Russian President Medvedev has acknowledged recieving a letter from President Obama last March, but said there was no offer of a 'quid pro quo' on the U.S. missile shield and on how to deal with Iran's nuclear program.
must applaud Barack Obama's decision to abandon the proposed missile shield that
would have been deployed in Europe. This costly project, the effectiveness of
which was doubtful at best, was a profound source of controversy among
Europeans and was turning the atmosphere of relations with Russia into one that
harkened back to “Star Wars" [Reagan's Strategic
Defense Initiative]. In Russia, as elsewhere, the American President stands
firmly by his policies of détente and negotiation.
the announcement by President Obama - who, contrary to popular criticism, acts
firmly and definitively despite his domestic difficulties - incited collective
gagging among the American Right. After calling for the prosecution of
deserters in the face of terrorism in Iraq, right-wing conservatives are now
denouncing the Obama Administration for betraying United States allies in “New
Europe,” which according to them, comes in the form of letting down its guard
with respect to Moscow.
that the American President acted out of naive altruism would have had more
merit had he decided to do away with ballistic defense plans altogether. But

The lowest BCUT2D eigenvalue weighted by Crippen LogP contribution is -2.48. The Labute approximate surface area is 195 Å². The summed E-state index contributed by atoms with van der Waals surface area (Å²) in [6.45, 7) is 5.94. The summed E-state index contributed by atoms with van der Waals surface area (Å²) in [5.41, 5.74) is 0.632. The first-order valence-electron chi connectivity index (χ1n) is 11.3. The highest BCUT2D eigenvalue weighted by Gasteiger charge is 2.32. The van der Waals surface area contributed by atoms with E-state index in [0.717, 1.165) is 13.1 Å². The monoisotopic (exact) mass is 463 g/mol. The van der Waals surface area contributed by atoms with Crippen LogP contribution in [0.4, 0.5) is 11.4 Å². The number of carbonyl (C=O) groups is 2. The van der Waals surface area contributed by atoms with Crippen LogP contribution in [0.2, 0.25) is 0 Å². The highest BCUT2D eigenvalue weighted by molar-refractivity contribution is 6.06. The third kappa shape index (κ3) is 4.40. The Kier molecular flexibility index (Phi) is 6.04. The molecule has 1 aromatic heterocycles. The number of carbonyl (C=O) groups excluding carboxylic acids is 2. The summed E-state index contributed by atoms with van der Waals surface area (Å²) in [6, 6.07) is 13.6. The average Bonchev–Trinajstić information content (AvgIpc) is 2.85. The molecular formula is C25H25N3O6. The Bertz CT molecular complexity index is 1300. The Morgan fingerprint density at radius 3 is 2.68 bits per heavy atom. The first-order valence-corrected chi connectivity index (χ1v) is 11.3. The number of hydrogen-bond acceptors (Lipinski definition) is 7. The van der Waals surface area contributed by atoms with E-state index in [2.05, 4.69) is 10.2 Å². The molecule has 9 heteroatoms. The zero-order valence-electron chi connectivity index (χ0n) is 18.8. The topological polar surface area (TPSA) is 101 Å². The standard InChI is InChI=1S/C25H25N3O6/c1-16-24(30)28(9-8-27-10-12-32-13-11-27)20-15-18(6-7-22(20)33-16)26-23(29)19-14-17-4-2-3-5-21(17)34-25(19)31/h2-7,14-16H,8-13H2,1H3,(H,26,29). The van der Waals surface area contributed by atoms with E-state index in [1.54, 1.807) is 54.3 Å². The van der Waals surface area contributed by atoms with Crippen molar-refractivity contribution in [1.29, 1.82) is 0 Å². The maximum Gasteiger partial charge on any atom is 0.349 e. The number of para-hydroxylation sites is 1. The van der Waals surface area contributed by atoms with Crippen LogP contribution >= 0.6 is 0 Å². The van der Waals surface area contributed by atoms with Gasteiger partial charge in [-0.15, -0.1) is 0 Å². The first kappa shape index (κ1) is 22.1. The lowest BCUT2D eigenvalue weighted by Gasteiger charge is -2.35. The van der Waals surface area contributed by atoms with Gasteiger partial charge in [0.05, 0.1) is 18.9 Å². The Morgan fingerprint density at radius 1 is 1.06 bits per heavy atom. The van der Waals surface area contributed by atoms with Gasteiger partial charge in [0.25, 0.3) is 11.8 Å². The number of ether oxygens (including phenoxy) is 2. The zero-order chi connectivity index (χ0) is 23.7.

this is not the case. President Obama is continuing the policies of his Republican
predecessor, considering (this is the officially stated reason) that Iran and
its possible nuclear plans remain the biggest threat to the security of the
even if the risk from Iran remains significant, officials in Washington
estimate that the Iranians won't be capable of developing long-range or
intercontinental missiles for a long time to come. So the United States must
adapt its defenses. At the multilateral meeting with Iranian representatives
set for October 1st, the United States will deliver a message of double
détente: goodwill and realism.
respect to Russia, which felt directly affected by the missile project, the decision
of the American President is one of especially high stakes. If Barack Obama
follows through with his stated decision, he can hope for reciprocal gestures
from Moscow, particularly in terms of Iran - whether in regard to Russian arms
sales and perhaps tougher sanctions on the country - which until now have been
rejected by the Kremlin.
Moscow want to respond to this American overture? Poland, the Czech Republic as
well as the Baltic States, the countries most affected by the U.S. change of
heart, are very skeptical. For these countries which have joined NATO and the
European Union over the past decade, Russia is still perceived as a potential
threat, especially since the 2008 war that reached so deeply into Georgia.
Barack Obama will have to allay their concerns.
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